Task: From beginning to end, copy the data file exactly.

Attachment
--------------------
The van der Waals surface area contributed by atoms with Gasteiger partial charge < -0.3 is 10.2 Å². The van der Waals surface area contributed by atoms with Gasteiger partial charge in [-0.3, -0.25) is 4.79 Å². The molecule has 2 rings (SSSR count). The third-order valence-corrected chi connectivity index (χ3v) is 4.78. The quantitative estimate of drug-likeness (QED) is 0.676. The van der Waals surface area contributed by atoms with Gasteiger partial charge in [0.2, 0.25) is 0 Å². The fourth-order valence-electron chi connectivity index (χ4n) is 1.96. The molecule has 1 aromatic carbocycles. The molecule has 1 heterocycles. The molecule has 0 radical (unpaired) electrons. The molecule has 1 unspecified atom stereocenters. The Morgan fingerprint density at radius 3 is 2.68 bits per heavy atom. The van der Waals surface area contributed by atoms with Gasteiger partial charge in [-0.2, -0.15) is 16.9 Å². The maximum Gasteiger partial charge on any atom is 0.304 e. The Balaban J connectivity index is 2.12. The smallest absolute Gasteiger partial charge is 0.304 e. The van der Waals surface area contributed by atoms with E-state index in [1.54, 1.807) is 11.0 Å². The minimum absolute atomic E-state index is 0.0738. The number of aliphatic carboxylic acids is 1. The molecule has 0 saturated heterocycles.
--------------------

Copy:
The van der Waals surface area contributed by atoms with Gasteiger partial charge < -0.3 is 10.2 Å². The van der Waals surface area contributed by atoms with Gasteiger partial charge in [-0.3, -0.25) is 4.79 Å². The molecule has 2 rings (SSSR count). The third-order valence-corrected chi connectivity index (χ3v) is 4.78. The quantitative estimate of drug-likeness (QED) is 0.676. The van der Waals surface area contributed by atoms with Gasteiger partial charge in [0.2, 0.25) is 0 Å². The fourth-order valence-electron chi connectivity index (χ4n) is 1.96. The molecule has 1 aromatic carbocycles. The molecule has 1 heterocycles. The molecule has 0 radical (unpaired) electrons. The molecule has 1 unspecified atom stereocenters. The Morgan fingerprint density at radius 3 is 2.68 bits per heavy atom. The van der Waals surface area contributed by atoms with Gasteiger partial charge in [-0.2, -0.15) is 16.9 Å². The maximum Gasteiger partial charge on any atom is 0.304 e. The Balaban J connectivity index is 2.12. The smallest absolute Gasteiger partial charge is 0.304 e. The van der Waals surface area contributed by atoms with E-state index in [1.54, 1.807) is 11.0 Å². The minimum absolute atomic E-state index is 0.0738. The number of aliphatic carboxylic acids is 1. The molecule has 0 saturated heterocycles.